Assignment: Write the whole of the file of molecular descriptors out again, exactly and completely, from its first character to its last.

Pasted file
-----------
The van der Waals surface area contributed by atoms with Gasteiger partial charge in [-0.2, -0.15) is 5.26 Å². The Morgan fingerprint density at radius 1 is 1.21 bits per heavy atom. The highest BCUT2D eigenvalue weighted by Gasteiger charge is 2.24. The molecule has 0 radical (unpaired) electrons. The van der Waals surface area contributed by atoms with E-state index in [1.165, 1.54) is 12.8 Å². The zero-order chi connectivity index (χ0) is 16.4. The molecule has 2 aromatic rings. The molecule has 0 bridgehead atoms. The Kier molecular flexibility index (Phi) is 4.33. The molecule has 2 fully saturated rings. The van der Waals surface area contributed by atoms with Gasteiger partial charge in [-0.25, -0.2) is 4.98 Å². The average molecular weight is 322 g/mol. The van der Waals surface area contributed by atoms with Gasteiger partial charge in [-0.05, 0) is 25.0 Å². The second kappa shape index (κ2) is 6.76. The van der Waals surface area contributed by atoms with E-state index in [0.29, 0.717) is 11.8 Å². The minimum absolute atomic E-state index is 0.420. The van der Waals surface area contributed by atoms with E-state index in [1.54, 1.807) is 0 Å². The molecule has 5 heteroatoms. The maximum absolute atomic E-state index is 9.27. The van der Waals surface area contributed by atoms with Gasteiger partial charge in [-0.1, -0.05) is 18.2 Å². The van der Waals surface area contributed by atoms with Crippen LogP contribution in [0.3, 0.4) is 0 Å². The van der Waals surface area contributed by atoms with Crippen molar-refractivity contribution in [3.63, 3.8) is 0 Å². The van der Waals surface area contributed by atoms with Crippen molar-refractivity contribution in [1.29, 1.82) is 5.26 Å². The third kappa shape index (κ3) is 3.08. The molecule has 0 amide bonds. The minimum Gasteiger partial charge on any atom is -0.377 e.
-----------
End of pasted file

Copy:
The van der Waals surface area contributed by atoms with Gasteiger partial charge in [-0.2, -0.15) is 5.26 Å². The Morgan fingerprint density at radius 1 is 1.21 bits per heavy atom. The highest BCUT2D eigenvalue weighted by Gasteiger charge is 2.24. The molecule has 0 radical (unpaired) electrons. The van der Waals surface area contributed by atoms with E-state index in [1.165, 1.54) is 12.8 Å². The zero-order chi connectivity index (χ0) is 16.4. The molecule has 2 aromatic rings. The molecule has 0 bridgehead atoms. The Kier molecular flexibility index (Phi) is 4.33. The molecule has 2 fully saturated rings. The van der Waals surface area contributed by atoms with Gasteiger partial charge in [-0.25, -0.2) is 4.98 Å². The average molecular weight is 322 g/mol. The van der Waals surface area contributed by atoms with Gasteiger partial charge in [-0.05, 0) is 25.0 Å². The second kappa shape index (κ2) is 6.76. The van der Waals surface area contributed by atoms with E-state index in [0.29, 0.717) is 11.8 Å². The minimum absolute atomic E-state index is 0.420. The van der Waals surface area contributed by atoms with E-state index in [1.54, 1.807) is 0 Å². The molecule has 5 heteroatoms. The maximum absolute atomic E-state index is 9.27. The van der Waals surface area contributed by atoms with Gasteiger partial charge in [-0.1, -0.05) is 18.2 Å². The van der Waals surface area contributed by atoms with Crippen LogP contribution in [0.3, 0.4) is 0 Å². The van der Waals surface area contributed by atoms with Crippen molar-refractivity contribution in [3.63, 3.8) is 0 Å². The van der Waals surface area contributed by atoms with Crippen molar-refractivity contribution in [1.29, 1.82) is 5.26 Å². The third kappa shape index (κ3) is 3.08. The molecule has 0 amide bonds. The minimum Gasteiger partial charge on any atom is -0.377 e.